Primary leptomeningeal gliomatosis is a rare, fatal neoplastic syndrome. A 71 year old man is reported on, who after a 2 month history of back stiffness, epigastric pain, and weight loss developed visual blurring. Cranial CT and MRI studies showed no leptomeningeal enhancement. Examination of CSF 10 weeks premortem showed an increase in protein and decrease in glucose but no malignant cells. He became increasingly confused and repeated CSF examination showed inflammation and a few suspicious cells but no definitive evidence of neoplasia. He died 7 months after onset of his initial symptoms. At postmortem meningeal whitening was seen at the base of the brain and over the spinal cord. Histology disclosed diffuse leptomeningeal gliomatosis (GFAP positive, cytokeratin negative) over the brain, optic nerves, and spinal cord without parenchymal involvement. No tumour was found in internal organs. The diagnosis of primary leptomeningeal gliomatosis was not evident after cranial CT and MRI and CSF examination premortem. Suspected cases need MRI scanning of the entire neuraxis and meningeal biopsy.
- nervous system
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Primary diffuse meningeal gliomatosis (PDLG) is a rare, fatal condition characterised by widespread infiltration of the meninges by tumour apparently arising from heterotopic glial nests without evidence of tumour within the parenchyma of the brain or spinal cord. Heterotopic glial nests occur in the subarachnoid space in about 1% of unselected necropsies1-3—most often affecting the medulla (57%)1—with a higher incidence (25%) in patients with congenital malformations of the nervous system.2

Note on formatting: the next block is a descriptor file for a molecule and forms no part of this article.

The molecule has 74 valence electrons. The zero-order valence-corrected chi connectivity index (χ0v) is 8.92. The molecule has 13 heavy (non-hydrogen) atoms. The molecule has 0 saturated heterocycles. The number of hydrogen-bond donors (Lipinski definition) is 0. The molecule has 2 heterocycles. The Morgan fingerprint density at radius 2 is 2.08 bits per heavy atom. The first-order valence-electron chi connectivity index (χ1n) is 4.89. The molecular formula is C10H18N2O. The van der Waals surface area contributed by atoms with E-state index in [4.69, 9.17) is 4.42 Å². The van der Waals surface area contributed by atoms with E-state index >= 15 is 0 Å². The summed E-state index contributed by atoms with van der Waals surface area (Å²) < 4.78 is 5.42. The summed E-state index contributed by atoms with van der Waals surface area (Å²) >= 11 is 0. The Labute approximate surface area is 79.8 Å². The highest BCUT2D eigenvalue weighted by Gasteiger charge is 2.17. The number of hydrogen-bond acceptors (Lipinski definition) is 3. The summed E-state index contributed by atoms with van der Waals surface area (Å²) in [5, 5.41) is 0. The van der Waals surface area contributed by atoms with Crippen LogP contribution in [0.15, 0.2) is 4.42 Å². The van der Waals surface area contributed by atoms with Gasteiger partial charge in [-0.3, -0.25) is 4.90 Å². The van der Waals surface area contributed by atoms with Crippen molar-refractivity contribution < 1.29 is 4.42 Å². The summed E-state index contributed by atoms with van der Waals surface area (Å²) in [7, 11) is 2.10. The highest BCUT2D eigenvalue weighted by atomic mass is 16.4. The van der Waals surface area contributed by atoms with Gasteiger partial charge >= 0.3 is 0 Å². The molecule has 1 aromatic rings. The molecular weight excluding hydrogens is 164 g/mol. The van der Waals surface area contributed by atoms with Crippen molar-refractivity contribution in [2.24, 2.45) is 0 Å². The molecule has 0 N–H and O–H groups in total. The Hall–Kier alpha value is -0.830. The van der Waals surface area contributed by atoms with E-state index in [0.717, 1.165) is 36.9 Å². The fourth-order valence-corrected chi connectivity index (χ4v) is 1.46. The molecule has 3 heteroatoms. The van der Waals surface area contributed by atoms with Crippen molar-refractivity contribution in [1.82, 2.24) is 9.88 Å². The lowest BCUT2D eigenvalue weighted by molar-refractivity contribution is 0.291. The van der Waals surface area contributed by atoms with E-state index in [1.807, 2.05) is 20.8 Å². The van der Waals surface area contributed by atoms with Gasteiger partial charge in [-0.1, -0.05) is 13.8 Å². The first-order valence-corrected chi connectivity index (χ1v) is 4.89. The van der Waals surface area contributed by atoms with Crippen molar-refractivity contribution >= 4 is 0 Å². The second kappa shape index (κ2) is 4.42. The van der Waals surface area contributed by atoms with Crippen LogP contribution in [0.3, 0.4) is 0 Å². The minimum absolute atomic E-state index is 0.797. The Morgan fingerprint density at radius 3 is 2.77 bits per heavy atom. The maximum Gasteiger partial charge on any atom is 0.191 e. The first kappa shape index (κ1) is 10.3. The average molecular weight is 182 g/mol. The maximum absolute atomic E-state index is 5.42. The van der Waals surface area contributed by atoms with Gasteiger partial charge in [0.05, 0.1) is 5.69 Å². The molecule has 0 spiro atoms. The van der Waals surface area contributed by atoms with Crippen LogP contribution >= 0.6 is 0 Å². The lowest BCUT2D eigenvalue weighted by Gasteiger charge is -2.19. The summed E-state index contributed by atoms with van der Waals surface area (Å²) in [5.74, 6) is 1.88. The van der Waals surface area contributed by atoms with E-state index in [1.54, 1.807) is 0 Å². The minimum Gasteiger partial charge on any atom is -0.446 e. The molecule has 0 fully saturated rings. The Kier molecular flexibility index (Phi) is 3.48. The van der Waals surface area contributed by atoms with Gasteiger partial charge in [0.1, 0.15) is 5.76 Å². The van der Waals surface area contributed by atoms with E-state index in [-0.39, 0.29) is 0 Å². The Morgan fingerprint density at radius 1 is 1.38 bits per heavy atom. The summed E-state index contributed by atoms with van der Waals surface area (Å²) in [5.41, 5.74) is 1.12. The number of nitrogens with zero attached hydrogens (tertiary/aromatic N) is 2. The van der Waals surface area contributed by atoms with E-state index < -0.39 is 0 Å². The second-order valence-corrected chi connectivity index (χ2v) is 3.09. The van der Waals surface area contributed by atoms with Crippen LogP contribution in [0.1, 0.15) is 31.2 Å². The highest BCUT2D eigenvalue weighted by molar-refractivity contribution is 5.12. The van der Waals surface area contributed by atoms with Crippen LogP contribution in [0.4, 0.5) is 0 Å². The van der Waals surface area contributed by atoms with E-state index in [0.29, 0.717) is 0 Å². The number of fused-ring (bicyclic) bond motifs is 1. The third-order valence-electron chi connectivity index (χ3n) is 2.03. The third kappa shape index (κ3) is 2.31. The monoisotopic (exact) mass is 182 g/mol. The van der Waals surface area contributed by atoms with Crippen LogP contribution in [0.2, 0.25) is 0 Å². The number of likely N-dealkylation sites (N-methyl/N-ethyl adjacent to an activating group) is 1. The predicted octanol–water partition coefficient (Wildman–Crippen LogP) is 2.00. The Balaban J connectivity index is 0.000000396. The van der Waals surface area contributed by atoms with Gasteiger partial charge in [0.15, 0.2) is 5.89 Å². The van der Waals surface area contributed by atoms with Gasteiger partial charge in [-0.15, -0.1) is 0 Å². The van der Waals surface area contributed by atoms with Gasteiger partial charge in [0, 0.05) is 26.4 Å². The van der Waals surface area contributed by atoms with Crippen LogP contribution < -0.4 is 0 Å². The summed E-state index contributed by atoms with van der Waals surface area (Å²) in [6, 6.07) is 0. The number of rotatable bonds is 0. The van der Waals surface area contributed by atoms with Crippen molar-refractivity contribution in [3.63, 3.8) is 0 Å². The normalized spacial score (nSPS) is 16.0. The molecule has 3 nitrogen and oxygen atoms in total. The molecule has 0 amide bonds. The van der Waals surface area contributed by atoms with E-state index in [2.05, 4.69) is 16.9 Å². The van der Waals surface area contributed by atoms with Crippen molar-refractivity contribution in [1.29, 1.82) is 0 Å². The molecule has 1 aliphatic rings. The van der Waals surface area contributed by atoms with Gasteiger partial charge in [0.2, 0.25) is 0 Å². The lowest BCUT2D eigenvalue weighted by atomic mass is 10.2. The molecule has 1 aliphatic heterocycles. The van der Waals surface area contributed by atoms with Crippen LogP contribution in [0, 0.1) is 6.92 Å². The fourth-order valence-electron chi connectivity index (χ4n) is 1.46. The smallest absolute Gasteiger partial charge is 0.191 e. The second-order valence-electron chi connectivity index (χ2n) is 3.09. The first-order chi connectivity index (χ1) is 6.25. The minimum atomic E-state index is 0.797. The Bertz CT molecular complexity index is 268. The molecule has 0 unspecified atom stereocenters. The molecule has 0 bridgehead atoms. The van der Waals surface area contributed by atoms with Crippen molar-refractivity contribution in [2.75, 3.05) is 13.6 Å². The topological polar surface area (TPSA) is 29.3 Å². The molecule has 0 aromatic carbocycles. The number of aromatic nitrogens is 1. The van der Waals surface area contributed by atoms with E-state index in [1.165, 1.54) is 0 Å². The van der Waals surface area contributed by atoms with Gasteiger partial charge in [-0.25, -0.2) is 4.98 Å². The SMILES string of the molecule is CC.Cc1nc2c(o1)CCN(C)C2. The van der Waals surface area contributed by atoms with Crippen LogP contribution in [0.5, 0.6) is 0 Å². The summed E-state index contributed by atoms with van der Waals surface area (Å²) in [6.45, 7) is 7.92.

At presentation, most patients complain of headache,4 with signs of raised intracranial pressure or meningism. Differential diagnoses include carcinomatous meningitis and autoimmune and inflammatory processes affecting the meninges.
We report on a patient who presented with unusual symptoms of PDLG and it was only after postmortem that the correct diagnosis was made.
A previously well 71 year old man with a 2 month history of intermittent abdominal pain, back stiffness, and weight loss was referred to a gastroenterologist in June 1998. Physical examination was normal (erythrocyte sedimentation rate 5 mm/h, C reactive protein 5 mg/l). An endoscopy showed mild gastritis and a myeloma screen was negative. On outpatient review in mid-July he also complained of intermittent diplopia but no external ocular palsy was detected and he had normal discs on fundal examination. Contrast enhanced CT of the abdomen and head showed no relevant abnormality.
The abdominal pain worsened at the end of July 1998 but no diagnosis was made. In early August he presented with visual hallucinations, confusion, agitation, nausea, and vomiting. He was clearly unwell with bilateral sixth nerve palsies and papilloedema with left fundal haemorrhages. Cranial MR studies showed patent venous sinuses, a small old left temporal infarct, and ischaemic changes in addition to the known atrophy.
Over the next month he continued to lose weight and deteriorate. Hypertensive encephalopathy was considered, as his systolic blood pressure had risen to 190 from 140 mm Hg, and porphyria was excluded. A lumbar puncture was performed. The CSF pressure was >70 cm H2O, glucose was low (0.5 mmol/l); the CSF was acellular with a protein concentration of 0.5 mg/dl. Further abdominal investigations were all negative.
After transfer to our unit, (4 September) he was confused and speech was rambling. Formal testing of visual fields and acuity was impossible but it was clear that he had appreciable visual impairment. Fundal examination confirmed bilaterally swollen discs with extensive haemorrhages. There was global muscle wasting and absent deep tendon reflexes, but no focal limb weakness.